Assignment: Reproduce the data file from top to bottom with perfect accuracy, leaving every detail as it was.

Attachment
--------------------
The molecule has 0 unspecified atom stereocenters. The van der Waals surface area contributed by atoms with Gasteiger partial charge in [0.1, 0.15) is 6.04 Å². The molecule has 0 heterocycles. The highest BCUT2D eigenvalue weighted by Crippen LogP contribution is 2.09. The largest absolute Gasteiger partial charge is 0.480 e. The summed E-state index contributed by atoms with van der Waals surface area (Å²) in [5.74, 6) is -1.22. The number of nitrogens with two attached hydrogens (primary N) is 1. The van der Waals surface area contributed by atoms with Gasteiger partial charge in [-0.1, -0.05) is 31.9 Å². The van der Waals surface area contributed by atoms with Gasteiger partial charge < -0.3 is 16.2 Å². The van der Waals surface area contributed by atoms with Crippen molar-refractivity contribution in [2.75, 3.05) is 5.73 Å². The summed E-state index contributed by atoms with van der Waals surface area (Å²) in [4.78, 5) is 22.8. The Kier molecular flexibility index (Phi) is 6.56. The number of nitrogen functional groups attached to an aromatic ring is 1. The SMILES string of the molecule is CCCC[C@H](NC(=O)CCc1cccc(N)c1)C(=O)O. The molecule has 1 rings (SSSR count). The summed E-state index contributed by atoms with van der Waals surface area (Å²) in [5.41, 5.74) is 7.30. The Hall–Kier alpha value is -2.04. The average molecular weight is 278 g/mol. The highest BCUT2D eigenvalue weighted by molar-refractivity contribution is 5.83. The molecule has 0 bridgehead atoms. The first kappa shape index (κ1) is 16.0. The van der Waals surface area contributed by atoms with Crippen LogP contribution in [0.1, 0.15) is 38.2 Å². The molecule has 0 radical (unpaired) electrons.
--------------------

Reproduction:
The molecule has 0 unspecified atom stereocenters. The van der Waals surface area contributed by atoms with Gasteiger partial charge in [0.1, 0.15) is 6.04 Å². The molecule has 0 heterocycles. The highest BCUT2D eigenvalue weighted by Crippen LogP contribution is 2.09. The largest absolute Gasteiger partial charge is 0.480 e. The summed E-state index contributed by atoms with van der Waals surface area (Å²) in [5.74, 6) is -1.22. The number of nitrogens with two attached hydrogens (primary N) is 1. The van der Waals surface area contributed by atoms with Gasteiger partial charge in [-0.1, -0.05) is 31.9 Å². The van der Waals surface area contributed by atoms with Gasteiger partial charge < -0.3 is 16.2 Å². The van der Waals surface area contributed by atoms with Crippen molar-refractivity contribution in [2.75, 3.05) is 5.73 Å². The summed E-state index contributed by atoms with van der Waals surface area (Å²) in [4.78, 5) is 22.8. The Kier molecular flexibility index (Phi) is 6.56. The number of nitrogen functional groups attached to an aromatic ring is 1. The SMILES string of the molecule is CCCC[C@H](NC(=O)CCc1cccc(N)c1)C(=O)O. The molecule has 1 rings (SSSR count). The summed E-state index contributed by atoms with van der Waals surface area (Å²) in [5.41, 5.74) is 7.30. The Hall–Kier alpha value is -2.04. The average molecular weight is 278 g/mol. The highest BCUT2D eigenvalue weighted by molar-refractivity contribution is 5.83. The molecule has 0 bridgehead atoms. The first kappa shape index (κ1) is 16.0. The van der Waals surface area contributed by atoms with Crippen LogP contribution in [0.1, 0.15) is 38.2 Å². The molecule has 0 radical (unpaired) electrons.